Stormy weather as insolvencies rise, house prices fall

Personal insolvencies hit a record high, while house prices fall. The British economic summer is here.

by
Last Updated: 31 Aug 2010

Personal insolvencies hit a record high in the first three months of 2010, rising 17.9% to 35,682 against the same period last year.  Coupled with a drop in house prices and the uncertain election results, we could be in for a summer of economic gloom. Let’s hope the sun keeps shining anyway…

To be fair, the house price fall recorded by the Halifax survey was a very modest 0.1% in April. But coming as it does after a 0.5% rise in March the news rather scotches the line that the housing market might be undergoing a sustained recovery in prices. Given the other less-than-encouraging macroeconomic data around, that interpretation always looked pretty rose-tinted to us, anyway.

A more plausible prospect is that prices will remain pretty flat overall, with widespread regional fluctuations. Volumes (and thus market liquidity) will remain fairly low, with the consequence that supply and demand effects will create lots of local ups and downs. Which may actually be for the best anyway – a big rise in house prices would just add to the pressure on inflation at the moment.

As far as the insolvency numbers go, there is some better (or at any rate less bad) news in the detail. Although the annual rise was substantial, the rise from the end of 2009 was modest – only 108 more cases – so the rate seems to be tailing off. Even better, the number of businesses going bust declined sharply, down 4% to 4,196.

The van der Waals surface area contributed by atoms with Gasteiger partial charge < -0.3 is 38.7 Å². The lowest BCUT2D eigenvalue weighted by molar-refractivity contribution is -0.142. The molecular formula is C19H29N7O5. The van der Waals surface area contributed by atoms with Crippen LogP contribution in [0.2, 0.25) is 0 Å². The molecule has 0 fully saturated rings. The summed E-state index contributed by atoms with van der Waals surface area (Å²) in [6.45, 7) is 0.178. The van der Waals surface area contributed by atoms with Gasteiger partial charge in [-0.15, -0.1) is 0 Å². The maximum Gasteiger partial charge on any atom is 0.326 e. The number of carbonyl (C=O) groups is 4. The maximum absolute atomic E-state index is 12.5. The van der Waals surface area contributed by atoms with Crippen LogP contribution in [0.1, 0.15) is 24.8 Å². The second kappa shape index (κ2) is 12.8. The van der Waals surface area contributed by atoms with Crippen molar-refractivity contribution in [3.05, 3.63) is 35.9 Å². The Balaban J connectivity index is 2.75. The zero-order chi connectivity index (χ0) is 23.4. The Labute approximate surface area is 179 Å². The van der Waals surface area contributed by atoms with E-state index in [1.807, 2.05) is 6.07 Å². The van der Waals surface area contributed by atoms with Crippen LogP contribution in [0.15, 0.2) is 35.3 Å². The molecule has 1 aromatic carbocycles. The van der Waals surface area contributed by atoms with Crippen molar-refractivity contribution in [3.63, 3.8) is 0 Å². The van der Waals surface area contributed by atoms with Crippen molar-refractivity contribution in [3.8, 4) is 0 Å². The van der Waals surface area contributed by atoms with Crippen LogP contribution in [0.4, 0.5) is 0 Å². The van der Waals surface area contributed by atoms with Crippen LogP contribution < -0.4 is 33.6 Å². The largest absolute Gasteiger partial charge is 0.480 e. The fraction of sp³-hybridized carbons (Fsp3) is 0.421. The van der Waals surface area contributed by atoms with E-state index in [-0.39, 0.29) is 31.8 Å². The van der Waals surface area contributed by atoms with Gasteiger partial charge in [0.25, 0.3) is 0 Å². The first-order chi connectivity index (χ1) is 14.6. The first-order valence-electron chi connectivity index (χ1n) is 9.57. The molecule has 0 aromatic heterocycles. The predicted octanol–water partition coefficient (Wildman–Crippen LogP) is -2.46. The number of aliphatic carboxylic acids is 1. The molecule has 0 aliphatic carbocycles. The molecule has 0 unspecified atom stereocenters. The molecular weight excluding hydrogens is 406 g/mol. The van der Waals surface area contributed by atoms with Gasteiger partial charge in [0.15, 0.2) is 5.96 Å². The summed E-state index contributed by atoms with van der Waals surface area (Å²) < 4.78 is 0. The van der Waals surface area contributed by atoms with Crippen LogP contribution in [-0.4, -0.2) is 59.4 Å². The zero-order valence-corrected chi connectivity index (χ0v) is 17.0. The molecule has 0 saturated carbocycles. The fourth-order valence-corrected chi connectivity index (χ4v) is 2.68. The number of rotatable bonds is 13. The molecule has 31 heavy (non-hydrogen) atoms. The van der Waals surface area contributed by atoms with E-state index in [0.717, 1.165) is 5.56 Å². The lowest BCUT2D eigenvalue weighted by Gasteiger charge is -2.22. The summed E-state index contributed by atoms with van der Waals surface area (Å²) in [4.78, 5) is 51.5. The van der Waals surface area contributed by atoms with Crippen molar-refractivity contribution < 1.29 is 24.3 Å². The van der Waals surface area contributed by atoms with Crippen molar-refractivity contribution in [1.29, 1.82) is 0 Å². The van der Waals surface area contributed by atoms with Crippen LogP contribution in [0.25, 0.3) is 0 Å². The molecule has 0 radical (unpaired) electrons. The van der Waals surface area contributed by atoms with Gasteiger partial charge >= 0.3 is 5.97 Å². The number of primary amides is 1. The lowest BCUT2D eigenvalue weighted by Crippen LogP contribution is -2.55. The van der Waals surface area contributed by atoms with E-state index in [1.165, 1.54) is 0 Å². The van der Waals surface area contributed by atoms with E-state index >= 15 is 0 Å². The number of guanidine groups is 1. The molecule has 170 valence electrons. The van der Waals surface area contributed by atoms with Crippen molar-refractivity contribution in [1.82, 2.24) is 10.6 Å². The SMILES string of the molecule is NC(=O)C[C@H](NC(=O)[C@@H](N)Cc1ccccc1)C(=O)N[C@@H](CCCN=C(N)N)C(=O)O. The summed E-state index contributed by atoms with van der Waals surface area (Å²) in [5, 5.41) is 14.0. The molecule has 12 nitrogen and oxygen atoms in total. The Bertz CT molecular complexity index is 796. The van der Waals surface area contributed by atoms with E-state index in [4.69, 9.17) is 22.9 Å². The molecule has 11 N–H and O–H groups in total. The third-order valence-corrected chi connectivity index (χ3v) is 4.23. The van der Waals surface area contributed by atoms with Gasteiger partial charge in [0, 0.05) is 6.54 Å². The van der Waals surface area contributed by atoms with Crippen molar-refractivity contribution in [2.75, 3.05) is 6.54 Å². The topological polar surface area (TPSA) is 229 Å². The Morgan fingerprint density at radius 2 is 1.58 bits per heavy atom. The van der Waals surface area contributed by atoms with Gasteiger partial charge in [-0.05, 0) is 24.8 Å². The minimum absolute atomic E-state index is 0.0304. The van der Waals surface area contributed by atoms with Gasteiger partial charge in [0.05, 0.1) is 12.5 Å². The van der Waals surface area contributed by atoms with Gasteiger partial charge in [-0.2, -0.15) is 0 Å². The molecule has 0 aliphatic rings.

On the face of it, more personal insolvencies is clearly bad news, driven largely it seems by the continuing rise in unemployment. If you  lose your job and are already badly in debt  – even if you have already made arrangements to pay creditors back – insolvency may be the best option.

It’s also possible that the rise – especially in Debt Relief Orders for smaller debts of less than £15,000 – is partly a result of a change in cultural attitudes towards debt. The social stigma to going bust seems to be evaporating as more and more of us adopt default as the, er, default option to serious debt.

Your Mum might not like the idea much, but in a world where financiers and big businesses appear to be able to dodge taking responsibility for their own debts, it seems that a growing number of individuals are taking a similarly relativistic approach to their own owings.

All those extra people with bad credit histories aren’t going to find it easy to do their bit to help the housing market though, unless the mortgage companies start to adopt a similarly ‘live now, don’t pay later’ approach. And we all know what happened the last time they did that, don’t we?

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